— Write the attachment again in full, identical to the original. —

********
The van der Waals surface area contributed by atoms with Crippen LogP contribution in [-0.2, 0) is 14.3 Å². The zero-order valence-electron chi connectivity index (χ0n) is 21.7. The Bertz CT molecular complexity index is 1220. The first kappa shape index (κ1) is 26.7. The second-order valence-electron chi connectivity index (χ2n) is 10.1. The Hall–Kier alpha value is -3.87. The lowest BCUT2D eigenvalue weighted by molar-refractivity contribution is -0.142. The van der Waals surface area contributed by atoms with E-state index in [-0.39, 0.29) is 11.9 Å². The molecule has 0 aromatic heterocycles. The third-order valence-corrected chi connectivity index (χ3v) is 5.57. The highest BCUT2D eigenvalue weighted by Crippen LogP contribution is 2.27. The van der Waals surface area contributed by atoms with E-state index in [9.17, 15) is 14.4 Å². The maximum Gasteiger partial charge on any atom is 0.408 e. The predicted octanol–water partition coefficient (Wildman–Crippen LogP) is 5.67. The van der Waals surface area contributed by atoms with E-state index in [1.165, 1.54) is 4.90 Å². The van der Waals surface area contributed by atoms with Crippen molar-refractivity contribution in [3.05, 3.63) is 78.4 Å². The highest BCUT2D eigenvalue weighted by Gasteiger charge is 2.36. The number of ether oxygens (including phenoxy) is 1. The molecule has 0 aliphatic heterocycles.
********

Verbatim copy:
The van der Waals surface area contributed by atoms with Crippen LogP contribution in [-0.2, 0) is 14.3 Å². The zero-order valence-electron chi connectivity index (χ0n) is 21.7. The Bertz CT molecular complexity index is 1220. The first kappa shape index (κ1) is 26.7. The second-order valence-electron chi connectivity index (χ2n) is 10.1. The Hall–Kier alpha value is -3.87. The lowest BCUT2D eigenvalue weighted by molar-refractivity contribution is -0.142. The van der Waals surface area contributed by atoms with E-state index in [-0.39, 0.29) is 11.9 Å². The molecule has 0 aromatic heterocycles. The third-order valence-corrected chi connectivity index (χ3v) is 5.57. The highest BCUT2D eigenvalue weighted by Crippen LogP contribution is 2.27. The van der Waals surface area contributed by atoms with E-state index in [9.17, 15) is 14.4 Å². The maximum Gasteiger partial charge on any atom is 0.408 e. The predicted octanol–water partition coefficient (Wildman–Crippen LogP) is 5.67. The van der Waals surface area contributed by atoms with E-state index in [1.165, 1.54) is 4.90 Å². The van der Waals surface area contributed by atoms with Crippen molar-refractivity contribution in [3.05, 3.63) is 78.4 Å². The highest BCUT2D eigenvalue weighted by Gasteiger charge is 2.36. The number of ether oxygens (including phenoxy) is 1. The molecule has 0 aliphatic heterocycles.